How Companies Can Protect Themselves

While data breaches and leaked information pose a high risk to individuals, they pose an even greater risk to companies. Here is what you should do in order to prevent any more consequences to your company due to the LinkedIn data breach.

  • Have all employees who created a LinkedIn account prior to 2012 change their password.
  • If the email associated with the LinkedIn account is associated with any other accounts, change the associated email if possible. If not, change the password if the two account passwords are identical.
  • Have employees remove all corporate emails from any non-essential accounts.
  • If it’s not already in place, require two-factor authentication for all employee account.
  • Engage in employee awareness warning against the use of corporate emails, simple passwords, and reusing passwords across different platforms and accounts.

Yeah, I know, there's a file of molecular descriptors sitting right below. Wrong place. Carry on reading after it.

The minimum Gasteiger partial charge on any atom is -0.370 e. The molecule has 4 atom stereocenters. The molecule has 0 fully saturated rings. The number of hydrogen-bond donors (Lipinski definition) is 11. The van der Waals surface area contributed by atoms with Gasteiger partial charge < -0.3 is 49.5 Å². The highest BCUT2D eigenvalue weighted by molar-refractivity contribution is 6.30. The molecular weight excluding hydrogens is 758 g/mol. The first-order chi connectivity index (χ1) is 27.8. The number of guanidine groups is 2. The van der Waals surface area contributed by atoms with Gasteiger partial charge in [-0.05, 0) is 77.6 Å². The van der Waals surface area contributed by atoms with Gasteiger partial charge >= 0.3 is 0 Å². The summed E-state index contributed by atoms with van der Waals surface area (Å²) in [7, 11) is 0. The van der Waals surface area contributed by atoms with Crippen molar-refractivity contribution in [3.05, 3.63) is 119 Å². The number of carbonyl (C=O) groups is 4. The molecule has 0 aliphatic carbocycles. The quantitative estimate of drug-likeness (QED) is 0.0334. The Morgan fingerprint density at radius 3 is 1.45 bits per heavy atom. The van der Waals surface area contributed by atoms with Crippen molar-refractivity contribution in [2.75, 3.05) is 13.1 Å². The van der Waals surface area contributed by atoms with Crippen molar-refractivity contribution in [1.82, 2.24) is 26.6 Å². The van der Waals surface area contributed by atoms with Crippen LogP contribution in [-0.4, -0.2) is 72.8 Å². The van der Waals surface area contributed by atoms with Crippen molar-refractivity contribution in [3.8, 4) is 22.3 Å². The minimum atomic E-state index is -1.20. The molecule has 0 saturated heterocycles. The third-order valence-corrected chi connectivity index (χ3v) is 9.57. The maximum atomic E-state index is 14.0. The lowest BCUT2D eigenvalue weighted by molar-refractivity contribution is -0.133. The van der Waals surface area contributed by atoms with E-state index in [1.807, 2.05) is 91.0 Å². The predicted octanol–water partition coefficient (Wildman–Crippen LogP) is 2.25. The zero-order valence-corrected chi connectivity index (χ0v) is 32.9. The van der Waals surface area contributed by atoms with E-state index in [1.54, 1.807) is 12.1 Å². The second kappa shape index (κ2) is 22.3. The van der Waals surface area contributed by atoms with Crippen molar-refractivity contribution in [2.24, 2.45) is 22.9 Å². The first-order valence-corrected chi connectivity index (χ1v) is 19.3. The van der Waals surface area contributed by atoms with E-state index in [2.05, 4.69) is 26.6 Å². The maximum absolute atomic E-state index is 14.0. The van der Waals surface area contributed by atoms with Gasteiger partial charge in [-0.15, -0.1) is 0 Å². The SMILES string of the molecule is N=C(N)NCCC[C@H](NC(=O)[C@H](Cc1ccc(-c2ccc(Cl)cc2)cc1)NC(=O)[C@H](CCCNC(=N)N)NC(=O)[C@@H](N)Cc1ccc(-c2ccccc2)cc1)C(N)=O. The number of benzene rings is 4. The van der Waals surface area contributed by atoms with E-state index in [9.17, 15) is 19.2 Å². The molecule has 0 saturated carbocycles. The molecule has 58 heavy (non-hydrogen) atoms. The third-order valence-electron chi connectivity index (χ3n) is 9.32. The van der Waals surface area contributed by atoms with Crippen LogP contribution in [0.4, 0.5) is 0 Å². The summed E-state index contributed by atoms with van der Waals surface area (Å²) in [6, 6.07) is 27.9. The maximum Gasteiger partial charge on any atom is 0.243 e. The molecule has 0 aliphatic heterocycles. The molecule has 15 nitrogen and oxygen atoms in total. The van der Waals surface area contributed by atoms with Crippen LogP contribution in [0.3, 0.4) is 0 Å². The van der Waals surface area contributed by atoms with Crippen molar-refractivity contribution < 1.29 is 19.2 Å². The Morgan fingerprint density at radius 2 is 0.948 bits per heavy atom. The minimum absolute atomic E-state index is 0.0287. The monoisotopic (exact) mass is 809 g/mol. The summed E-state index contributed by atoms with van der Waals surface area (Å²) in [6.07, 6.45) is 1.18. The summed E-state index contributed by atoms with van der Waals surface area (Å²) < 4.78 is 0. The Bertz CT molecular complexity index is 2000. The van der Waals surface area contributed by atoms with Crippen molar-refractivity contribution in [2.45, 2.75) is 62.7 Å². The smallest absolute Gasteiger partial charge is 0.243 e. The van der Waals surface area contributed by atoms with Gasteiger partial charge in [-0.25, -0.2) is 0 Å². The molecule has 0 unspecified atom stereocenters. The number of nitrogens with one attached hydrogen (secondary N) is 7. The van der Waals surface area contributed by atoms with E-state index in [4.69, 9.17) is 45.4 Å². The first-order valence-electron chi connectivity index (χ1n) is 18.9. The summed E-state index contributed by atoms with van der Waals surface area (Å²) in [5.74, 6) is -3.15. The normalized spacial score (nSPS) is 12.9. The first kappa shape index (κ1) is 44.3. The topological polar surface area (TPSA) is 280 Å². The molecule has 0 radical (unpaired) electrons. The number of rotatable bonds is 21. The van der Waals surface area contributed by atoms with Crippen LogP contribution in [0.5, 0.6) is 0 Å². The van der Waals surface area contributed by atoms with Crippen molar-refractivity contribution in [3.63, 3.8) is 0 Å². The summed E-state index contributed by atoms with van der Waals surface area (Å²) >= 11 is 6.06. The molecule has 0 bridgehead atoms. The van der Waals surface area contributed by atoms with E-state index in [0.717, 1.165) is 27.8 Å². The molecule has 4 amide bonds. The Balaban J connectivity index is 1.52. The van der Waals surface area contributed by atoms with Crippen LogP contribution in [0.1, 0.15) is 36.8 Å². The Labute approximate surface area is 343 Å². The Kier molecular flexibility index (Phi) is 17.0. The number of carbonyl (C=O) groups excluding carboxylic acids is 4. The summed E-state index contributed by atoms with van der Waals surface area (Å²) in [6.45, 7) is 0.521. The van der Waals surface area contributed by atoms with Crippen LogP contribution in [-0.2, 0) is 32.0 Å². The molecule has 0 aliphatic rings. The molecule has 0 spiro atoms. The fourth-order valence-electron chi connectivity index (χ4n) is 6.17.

Corporate accounts shouldn’t be associated with any accounts that are not necessary for the company. This ensures corporate information on any level is kept at a minimum. The LinkedIn data breach shows us that estimated loss of data can be widely misreported and consequences can result years after an attack is announced. The best thing to do is minimize risk exposure and react quickly.

SecurityScorecard users can see whether their organization's passwords and other sensitive information, or that of their vendors have been exposed through the ‘Leaked Credentials’ security factor in the platform.

Download the Whitepaper: Why Third Party Breaches are on the Rise type="text/javascript"> hbspt.cta.load(533449, '192c94d9-e722-4db4-aaf3-6b4e2ac03f00', {});

Featured image was licensed through the Creative Commons License 4.0 and provided by Esther Vargas on Flickr.